checks and balances noun plural
: a system in which the different parts of an organization (such as a government) have powers that affect and control the other parts so that no part can become too powerful
: a system that allows each branch of a government to amend or veto acts of another branch so as to prevent any one branch from exerting too much power
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Other Government and Politics Terms
checks and balances (Concise Encyclopedia)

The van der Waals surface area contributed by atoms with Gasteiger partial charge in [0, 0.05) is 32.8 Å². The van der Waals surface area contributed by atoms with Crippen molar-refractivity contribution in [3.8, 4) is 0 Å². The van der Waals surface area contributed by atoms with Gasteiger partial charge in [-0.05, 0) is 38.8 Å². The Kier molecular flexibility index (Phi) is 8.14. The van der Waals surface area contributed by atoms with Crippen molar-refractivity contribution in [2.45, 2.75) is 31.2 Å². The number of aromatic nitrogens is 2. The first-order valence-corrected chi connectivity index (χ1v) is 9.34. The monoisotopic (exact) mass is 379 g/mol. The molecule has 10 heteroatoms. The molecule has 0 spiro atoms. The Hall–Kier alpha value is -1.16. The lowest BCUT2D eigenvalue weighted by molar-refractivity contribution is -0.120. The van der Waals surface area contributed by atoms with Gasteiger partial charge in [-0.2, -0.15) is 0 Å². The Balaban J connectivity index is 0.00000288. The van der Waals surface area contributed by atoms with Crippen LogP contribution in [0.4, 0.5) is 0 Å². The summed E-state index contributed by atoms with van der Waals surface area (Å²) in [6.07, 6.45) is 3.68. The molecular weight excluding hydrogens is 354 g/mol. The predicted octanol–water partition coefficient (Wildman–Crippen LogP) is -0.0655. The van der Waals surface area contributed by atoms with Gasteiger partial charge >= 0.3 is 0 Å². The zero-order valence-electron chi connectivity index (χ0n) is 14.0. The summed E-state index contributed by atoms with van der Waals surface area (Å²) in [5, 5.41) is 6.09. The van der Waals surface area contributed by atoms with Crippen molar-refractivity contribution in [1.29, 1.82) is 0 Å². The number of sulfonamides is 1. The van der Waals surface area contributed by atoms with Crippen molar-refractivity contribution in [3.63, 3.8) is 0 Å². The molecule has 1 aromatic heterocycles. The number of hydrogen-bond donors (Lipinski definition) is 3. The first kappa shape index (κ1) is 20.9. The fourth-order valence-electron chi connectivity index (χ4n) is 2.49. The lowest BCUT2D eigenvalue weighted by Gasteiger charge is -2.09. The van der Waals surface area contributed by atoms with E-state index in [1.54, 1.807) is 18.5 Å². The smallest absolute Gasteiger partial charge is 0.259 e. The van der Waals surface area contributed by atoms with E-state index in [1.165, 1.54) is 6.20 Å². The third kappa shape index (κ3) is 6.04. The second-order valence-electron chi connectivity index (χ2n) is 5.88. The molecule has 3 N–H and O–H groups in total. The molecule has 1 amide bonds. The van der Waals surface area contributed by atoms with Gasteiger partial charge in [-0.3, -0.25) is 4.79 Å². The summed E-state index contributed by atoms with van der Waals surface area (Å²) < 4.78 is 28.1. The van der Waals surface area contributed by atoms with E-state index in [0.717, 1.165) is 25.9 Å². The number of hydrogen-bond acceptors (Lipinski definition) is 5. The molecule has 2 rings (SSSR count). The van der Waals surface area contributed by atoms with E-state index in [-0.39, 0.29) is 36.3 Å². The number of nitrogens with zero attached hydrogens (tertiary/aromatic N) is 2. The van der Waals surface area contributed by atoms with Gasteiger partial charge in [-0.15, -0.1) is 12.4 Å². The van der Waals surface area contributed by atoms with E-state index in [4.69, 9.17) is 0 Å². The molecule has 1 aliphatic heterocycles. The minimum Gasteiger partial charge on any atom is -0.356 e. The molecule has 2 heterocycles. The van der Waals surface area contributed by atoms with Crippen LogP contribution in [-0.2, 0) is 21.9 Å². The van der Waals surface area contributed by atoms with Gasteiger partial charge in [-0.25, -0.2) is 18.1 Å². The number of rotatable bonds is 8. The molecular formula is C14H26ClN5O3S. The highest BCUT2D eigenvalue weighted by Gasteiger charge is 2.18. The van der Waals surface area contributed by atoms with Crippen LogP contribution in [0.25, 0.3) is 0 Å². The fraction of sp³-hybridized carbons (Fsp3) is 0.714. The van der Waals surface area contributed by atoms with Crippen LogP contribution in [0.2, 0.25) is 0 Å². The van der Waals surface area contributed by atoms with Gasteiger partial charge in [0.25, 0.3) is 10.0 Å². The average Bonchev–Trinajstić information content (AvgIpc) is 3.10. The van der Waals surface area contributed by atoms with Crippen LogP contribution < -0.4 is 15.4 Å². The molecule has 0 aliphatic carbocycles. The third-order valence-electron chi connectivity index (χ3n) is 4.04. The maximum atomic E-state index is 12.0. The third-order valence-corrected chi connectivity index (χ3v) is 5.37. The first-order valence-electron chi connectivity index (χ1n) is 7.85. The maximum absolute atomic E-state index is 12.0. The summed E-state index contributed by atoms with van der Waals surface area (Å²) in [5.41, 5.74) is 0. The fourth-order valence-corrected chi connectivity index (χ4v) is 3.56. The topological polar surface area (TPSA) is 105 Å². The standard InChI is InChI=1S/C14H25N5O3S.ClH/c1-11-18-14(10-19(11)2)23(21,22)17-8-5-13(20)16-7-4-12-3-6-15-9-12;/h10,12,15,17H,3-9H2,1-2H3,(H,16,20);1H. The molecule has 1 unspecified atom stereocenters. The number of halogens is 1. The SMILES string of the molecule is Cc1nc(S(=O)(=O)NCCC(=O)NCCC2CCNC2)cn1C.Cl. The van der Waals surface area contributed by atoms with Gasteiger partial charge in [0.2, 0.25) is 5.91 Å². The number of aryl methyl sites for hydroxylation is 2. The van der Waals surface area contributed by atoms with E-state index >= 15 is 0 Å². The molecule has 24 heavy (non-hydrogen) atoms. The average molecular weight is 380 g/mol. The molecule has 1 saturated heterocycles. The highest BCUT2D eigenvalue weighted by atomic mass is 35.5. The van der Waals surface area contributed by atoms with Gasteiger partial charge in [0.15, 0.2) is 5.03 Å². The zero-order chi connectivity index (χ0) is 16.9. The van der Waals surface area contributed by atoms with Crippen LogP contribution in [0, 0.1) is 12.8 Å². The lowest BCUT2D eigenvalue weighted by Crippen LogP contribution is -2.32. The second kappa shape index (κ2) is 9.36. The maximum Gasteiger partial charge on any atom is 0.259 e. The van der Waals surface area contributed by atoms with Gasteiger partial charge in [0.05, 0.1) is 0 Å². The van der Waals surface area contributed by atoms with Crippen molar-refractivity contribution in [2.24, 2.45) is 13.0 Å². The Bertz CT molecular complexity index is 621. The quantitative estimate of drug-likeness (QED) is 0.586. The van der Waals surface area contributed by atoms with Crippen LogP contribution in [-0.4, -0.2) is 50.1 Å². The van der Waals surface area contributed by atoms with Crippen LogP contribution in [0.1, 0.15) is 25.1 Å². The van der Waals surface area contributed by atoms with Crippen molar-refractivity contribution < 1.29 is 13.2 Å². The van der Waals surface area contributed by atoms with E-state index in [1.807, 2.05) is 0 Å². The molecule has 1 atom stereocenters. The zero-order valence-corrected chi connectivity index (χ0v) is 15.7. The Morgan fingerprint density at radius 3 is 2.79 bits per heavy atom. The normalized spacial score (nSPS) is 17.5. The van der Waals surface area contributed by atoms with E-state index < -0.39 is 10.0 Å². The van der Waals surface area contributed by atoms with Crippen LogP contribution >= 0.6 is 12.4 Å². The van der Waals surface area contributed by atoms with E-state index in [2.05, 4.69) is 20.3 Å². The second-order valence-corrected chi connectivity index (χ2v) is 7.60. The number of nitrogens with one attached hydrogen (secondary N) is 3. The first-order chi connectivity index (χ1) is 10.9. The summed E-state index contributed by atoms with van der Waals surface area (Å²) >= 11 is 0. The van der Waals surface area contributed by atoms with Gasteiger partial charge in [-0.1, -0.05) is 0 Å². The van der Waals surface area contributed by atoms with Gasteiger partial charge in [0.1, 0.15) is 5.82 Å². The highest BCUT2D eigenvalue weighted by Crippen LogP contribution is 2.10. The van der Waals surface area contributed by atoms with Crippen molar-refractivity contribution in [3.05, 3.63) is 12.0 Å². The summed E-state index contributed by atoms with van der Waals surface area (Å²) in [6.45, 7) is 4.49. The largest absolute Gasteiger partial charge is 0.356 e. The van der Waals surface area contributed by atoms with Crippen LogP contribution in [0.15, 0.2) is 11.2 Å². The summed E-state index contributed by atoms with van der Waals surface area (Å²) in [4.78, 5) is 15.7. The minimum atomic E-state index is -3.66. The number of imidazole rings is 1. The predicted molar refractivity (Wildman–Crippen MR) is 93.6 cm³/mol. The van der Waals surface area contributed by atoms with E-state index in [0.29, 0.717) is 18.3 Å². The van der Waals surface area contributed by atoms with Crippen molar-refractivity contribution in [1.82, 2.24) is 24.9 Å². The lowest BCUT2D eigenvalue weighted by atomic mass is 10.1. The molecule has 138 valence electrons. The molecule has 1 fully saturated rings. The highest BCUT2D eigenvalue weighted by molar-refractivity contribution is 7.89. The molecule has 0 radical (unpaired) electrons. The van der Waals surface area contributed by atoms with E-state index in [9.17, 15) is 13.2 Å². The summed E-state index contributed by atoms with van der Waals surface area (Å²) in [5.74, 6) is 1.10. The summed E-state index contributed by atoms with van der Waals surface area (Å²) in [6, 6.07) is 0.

Principle of government under which separate branches are empowered to prevent actions by other branches and are induced to share power. Checks and balances are applied primarily in constitutional governments. They are of fundamental importance in tripartite governments, such as that of the U.S., that separate powers among legislative, executive, and judicial departments. Checks and balances, which modify the separation of powers, may operate under parliamentary systems through exercise of a parliament's prerogative to adopt a no-confidence vote against a government; the government, or cabinet, in turn, ordinarily may dissolve the parliament. In one-party political systems, informal checks and balances may operate when organs of an authoritarian or totalitarian regime compete for power. See also Federalist papers; judicial review; separation of powers.
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